But then something goes terribly wrong inside the house. Cops say after dinner, Lee then stabs his own mother to death right in front of his baby daughter.


UNIDENTIFIED FEMALE: He bound, raped and then kidnapped his wife. Took her to his mother`s residence where he subsequently assaulted the wife`s partner -- the mother`s partner; murdered his mother, all with his 4-month-old child present.

Now, despite her injuries, and having been rape, Lee`s wife manages to break out of the trunk and run for help.

In court today, prosecutors say the truth is Lee -- this guy here -- was plotting to rob his own mother all along, and his wife wouldn`t go along with that scheme. So that`s his punishment for her -- rape? What kind of person does this to his wife and mother?

Taking your calls 1-877-JVM-SAYS.

Straight out to reporter Scott Evans from KTVV Television; Scott what is the very latest?

SCOTT EVANS, REPORTER, KTVB TELEVISION: What the latest is right now is that we`re still working to gather information to piece together his history.

We`re finding out that he not only worked at the Ada County jail, the very jail that`s holding him now, but he worked in the Idaho department of Corrections system. He worked as a correctional officer for about a year before he quit and then got brought onto the very jail that he`s now in. He worked there for two years before he was fired.

Now, according to the Police Officers Standards and Training Academy, the POST Academy that gives all the certifications here in Idaho, he went through some quite extensive training. But in October of last year, so October of 2010, nine months after he was fired from the jail, he lost his certification.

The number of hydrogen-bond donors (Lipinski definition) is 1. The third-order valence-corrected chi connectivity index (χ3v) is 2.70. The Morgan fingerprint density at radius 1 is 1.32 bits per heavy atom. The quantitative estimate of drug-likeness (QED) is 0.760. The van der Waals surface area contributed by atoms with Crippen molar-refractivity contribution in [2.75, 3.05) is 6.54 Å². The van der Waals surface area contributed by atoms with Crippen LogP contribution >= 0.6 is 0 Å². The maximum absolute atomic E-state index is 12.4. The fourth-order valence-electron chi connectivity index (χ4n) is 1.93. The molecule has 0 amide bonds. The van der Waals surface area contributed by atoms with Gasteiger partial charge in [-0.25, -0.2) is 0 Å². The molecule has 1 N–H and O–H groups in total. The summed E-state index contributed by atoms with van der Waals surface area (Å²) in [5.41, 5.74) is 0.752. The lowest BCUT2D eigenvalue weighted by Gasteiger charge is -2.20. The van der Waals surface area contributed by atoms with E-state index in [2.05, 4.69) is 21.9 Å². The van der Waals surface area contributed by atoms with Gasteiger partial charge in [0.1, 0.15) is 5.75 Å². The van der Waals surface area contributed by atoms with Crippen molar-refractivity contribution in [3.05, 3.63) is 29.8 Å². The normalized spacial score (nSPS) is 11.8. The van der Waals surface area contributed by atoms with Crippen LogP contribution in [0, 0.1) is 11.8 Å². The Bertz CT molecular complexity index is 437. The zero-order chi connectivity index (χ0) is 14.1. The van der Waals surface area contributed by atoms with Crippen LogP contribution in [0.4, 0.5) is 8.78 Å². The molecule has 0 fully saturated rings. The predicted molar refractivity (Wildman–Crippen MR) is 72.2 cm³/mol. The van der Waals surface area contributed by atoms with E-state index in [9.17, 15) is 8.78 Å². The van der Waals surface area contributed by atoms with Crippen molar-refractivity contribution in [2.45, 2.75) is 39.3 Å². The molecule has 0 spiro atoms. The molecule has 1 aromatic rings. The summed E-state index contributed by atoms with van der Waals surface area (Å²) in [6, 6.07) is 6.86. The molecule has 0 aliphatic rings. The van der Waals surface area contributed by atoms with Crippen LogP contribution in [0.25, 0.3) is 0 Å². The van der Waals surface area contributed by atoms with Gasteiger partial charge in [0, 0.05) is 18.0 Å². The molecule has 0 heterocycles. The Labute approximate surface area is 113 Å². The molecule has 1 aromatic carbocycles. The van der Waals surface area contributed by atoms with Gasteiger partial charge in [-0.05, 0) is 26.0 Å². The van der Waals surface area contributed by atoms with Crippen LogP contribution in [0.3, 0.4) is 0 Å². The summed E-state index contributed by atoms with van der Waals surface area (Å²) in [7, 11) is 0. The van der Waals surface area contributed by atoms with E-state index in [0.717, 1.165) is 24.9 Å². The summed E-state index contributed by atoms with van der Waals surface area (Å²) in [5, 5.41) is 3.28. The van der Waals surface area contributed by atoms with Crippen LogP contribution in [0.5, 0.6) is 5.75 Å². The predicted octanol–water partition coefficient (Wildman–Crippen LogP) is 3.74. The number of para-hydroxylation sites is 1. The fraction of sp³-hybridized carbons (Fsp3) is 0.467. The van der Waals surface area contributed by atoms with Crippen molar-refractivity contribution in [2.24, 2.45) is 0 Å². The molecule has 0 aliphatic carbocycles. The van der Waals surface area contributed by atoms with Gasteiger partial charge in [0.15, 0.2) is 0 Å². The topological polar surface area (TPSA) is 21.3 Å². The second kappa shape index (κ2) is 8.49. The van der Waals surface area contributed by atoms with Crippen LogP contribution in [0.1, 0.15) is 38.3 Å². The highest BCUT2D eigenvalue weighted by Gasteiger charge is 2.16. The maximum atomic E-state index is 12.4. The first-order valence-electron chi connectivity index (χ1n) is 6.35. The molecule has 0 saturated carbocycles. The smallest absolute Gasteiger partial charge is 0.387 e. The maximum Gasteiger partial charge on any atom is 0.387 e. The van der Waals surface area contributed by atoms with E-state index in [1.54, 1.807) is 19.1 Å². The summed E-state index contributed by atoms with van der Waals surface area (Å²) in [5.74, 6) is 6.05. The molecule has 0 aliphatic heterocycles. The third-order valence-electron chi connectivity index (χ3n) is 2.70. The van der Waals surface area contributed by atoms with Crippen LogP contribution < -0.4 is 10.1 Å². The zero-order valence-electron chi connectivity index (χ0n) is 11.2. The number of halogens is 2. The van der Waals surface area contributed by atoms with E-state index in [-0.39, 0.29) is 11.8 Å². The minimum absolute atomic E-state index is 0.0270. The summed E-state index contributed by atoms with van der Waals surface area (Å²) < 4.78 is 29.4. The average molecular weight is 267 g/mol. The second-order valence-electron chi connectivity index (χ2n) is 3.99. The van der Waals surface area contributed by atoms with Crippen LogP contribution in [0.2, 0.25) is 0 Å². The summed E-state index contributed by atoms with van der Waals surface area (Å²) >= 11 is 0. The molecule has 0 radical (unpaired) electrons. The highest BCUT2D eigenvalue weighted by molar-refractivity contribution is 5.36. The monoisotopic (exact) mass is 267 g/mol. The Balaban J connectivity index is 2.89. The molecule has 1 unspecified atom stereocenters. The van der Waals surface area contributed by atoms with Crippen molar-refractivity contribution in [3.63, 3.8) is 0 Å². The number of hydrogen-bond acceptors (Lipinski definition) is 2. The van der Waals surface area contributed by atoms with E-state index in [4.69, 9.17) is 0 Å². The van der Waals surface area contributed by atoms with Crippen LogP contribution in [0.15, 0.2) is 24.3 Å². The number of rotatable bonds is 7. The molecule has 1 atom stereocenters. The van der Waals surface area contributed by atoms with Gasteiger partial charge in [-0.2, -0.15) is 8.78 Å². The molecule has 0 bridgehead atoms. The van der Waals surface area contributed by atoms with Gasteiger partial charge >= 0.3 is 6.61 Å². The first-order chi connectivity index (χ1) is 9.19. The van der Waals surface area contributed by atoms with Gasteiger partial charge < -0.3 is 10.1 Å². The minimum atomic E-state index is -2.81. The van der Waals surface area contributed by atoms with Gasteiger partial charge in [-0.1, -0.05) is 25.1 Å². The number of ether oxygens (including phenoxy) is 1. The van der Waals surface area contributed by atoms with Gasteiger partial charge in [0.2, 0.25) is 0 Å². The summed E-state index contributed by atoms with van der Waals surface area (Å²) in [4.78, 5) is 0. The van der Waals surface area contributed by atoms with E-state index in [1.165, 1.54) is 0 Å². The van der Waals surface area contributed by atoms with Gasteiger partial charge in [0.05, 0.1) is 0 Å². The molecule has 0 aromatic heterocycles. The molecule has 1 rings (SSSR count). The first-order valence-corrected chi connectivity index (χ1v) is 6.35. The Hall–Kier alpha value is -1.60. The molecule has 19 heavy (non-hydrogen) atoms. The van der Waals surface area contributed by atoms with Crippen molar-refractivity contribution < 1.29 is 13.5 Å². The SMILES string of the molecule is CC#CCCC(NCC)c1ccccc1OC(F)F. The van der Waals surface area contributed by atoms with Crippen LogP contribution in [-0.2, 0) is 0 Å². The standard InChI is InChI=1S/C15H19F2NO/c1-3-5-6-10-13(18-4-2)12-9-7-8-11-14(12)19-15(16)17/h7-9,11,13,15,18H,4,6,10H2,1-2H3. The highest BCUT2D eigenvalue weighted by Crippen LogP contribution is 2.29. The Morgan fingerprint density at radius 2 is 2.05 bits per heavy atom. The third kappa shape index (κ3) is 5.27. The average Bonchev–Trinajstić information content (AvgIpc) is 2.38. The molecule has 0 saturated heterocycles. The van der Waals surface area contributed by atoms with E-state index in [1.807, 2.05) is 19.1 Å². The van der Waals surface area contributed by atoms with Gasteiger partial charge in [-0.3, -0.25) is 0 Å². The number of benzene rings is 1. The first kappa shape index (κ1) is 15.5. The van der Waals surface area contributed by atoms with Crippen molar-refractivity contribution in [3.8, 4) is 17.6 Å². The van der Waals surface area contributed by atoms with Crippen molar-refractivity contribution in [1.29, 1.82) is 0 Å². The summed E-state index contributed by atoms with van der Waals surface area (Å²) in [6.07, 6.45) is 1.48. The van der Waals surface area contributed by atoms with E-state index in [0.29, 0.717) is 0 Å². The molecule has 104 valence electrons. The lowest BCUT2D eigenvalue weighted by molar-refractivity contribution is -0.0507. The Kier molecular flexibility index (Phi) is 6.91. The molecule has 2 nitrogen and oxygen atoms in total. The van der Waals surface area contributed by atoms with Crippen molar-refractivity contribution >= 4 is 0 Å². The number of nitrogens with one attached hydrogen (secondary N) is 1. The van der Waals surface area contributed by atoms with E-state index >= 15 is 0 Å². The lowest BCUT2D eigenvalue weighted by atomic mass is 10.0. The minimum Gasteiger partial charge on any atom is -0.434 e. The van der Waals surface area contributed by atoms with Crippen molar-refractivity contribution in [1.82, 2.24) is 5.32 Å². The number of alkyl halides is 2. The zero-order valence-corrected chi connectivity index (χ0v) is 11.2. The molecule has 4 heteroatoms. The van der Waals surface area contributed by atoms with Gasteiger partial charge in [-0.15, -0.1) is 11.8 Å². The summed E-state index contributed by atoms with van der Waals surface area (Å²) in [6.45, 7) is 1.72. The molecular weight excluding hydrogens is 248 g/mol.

Now, he does not have a criminal history of any kind. We weren`t able to find anything else beyond that. But what we are learning now is that he was unemployed before this. Detectives have gone over to his apartment, according to prosecutors, and found receipts in his home of the dog chains that he used to bind his wife, as well as tape. And that is all going forward to show that he`s actually planned this in advance.

VELEZ-MITCHELL: All right. EVANS: Now, as you mentioned his plan was to rob his mother. That obviously went awry --


EVANS: Somewhere during the night of the casual conversations that they had before dinner.

VELEZ-MITCHELL: Yes. The prosecution says, as you just said, there`s evidence he was planning this attack for a while.

So let`s listen to that.


UNIDENTIFIED FEMALE: It appears as though Mr. Lee had been planning this for several days as detectives on the subsequent search of his apartment found receipts that tended to show that he purchased the items used to bind his wife several days previously.


VELEZ-MITCHELL: But why rape your own wife? That`s my big issue tonight.

Here`s a man who`s obviously down on his luck. He`s fired a year ago. He`s still out of a job. He has a new baby in the house, a 20-year-old wife.

So prosecutors say he wants to rob his mother. But why does that turn into raping his wife and putting her in the car trunk? Could it have anything to do with the fact that his wife recently gave birth? Could the stress have been too much? I can`t understand the sickness of this alleged behavior, Casey Jordan.

CASEY JORDAN, CRIMINOLOGIST: It`s one of control, Jane. It`s really simple. I think that the chains and the tape may have been meant for his mother. I think that the plot perhaps to rob his mother was to make it look like a home invasion. They would have worn masks or something. He wanted his wife involved to get rid of it.

When she got cold feet and said, "I don`t want a thing to do with this," he ended up perhaps using the tape and chain on his wife. It`s all an issue of control. The rape was simply an extension of that control.

You can say no, but it might as well be yes because I`m going to make it happen with or without you.

VELEZ-MITCHELL: Michelle Golland, we know --